'The First Monday in May'
Director Andrew Rossi established himself as a major documentary voice with his rather brilliant ‘Page One: Inside the New York Times’. The 2011 movie was almost too sprawling in its ambitions, attempting to address every possible issue facing that newspaper as well as the struggles of print journalism in general. His latest feature, ‘The First Monday in May’, is equally sprawling, if somewhat less satisfying.
The subject matter of his new piece just doesn’t seem quite as important, even if that’s one of the many topics that Rossi gets lost in while spiraling down this particular rabbit hole. However, I’m sure those with a sweet tooth for fashion will eat it up, while even those who don’t will enjoy the vapid star-fucking spectacle of it all.
The titular Monday is when the Costume Institute of New York’s Metropolitan Museum of Art reveals its latest exhibition, kicked off with a celebrity-filled party hosted by Vogue with massive profits donated to charity. The main subject of the movie (as much as there is one) is costume curator Andrew Bolton, a dapper and distinctly British gent who dreamed of curating the museum’s vast fashion collection as a child and now lives that dream. He earned big praise for the attendance-record-busting success of his Alexander McQueen retrospective, which helped boost the artistic reputation and value of fashion within the snooty New York art community. Despite that hit, his fashion portion of the museum remains tucked away in the basement and is often dismissed by the more traditional and guarded curators at The Met. The basement location is a nice metaphor for Bolton’s struggle, but it’s tough to feel too bad for him given that the exhibition he’s working on when Rossi’s cameras arrive is by far his most ambitious to date.
“China: Through the Looking Glass” highlights spectacularly ornate costumes and clothing inspired by the aesthetic of Asia. The show includes some actual representations of native Chinese fashion and cult filmmaker Wong Kar-wai is directly involved in the lighting, layout and design of the exhibition, but for the most part the show features works by non-Chinese designers inspired by the country. Bolton is of course quite aware of the touchy nature of the exhibit and builds concepts of Orientalism and cliché into the show as a self-aware door against such criticism. Equally important to the exhibition is notorious Vogue editor Anna Wintour (the woman who inspired ‘The Devil Wears Prada’), who organizes the celebrity-packed opening gala party that raises millions for the museum every year. Wintour doesn’t disappoint on camera, with assistants constantly rushing around to shove a fresh Starbucks cup in her hand, and a flippant comment about a celebrity guest or lowly museum employee never more than a few seconds away.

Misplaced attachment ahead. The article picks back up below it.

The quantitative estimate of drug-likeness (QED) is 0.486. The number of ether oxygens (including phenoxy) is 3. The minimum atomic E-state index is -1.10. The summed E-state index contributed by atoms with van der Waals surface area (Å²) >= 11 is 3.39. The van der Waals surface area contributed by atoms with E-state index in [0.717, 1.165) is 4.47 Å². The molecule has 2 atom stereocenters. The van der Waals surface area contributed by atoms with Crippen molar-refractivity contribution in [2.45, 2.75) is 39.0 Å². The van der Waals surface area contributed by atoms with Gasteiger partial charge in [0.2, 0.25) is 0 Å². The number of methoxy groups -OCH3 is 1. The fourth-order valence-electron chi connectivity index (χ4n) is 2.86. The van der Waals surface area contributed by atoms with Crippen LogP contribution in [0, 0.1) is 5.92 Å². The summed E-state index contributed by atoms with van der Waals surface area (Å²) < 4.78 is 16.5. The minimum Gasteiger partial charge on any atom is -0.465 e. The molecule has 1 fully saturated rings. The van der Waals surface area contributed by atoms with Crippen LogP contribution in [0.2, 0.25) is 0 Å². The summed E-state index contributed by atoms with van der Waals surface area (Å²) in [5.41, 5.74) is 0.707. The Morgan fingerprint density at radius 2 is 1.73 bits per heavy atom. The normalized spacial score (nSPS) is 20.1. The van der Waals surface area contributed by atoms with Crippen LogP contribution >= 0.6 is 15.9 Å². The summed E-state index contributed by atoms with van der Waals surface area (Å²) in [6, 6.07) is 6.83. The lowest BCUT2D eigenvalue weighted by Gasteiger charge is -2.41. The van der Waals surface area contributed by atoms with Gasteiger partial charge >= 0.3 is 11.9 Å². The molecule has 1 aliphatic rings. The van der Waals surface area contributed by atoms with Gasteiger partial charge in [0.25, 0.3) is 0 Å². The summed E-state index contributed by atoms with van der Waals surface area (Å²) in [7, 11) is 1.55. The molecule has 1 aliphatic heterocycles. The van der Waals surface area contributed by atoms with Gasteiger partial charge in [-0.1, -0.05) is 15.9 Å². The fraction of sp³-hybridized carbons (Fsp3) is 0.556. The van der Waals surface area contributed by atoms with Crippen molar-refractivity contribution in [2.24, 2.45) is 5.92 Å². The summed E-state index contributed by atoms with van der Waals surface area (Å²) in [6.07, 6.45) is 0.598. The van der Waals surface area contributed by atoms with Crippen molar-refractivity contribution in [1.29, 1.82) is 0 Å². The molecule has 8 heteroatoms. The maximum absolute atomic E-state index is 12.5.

Andrew Bolton is a charmingly driven figure who truly believes in his vision for the exhibition and is willing to fight to get it exactly right (with the occasional slip into passive aggression). Wintour, on the other hand, is a force of attitude and nature who bulldozes through everyone to get her way. As a study in contrasts between the two personalities, the film can be rather fascinating. The openness and honesty on display isn’t always flattering, but is always interesting. Likewise, the drama involved in putting together the wildly ambitious show on a tight schedule and with potentially politically troubling subject matter generates a wave of nervous suspense that should pull viewers along. Rossi strikes a nice tone that both admires and honors the fashion world, while also having no problem giggling gently at its excesses. (To be fair, his subjects engage in that too. The filmmaker isn’t looking down on them.)
Unfortunately, at a certain point the movie turns into a showboating document of the big Met gala and gets a bit icky in its celebrity worship. Every major star imaginable flashes a smile for the camera with little-to-no engagement. Rhianna’s entourage comes with such strict financial demands that new investors must be sought out for the event, and then she goes ahead and sings “Bitch Better Have My Money” without a hint of irony. It’s kind of gross (although Larry David briefly pops up to dismiss the red carpet hullabaloo for a nice, if brief, undercutting of the excess). It’s also a little sad to watch the movie devolve into a star showcase after everything that came before, even if that’s an accurate depiction of the event.
Ultimately, ‘The First Monday in May’ is a nice documentary with some genuinely intriguing moments, characters and themes, but the effective parts never add up to a satisfying whole. Maybe Rossi bit off more than he could chew or maybe there just wasn’t enough there in first place. Either way, it’s an interesting watch right up until the point that it doesn’t add up to much.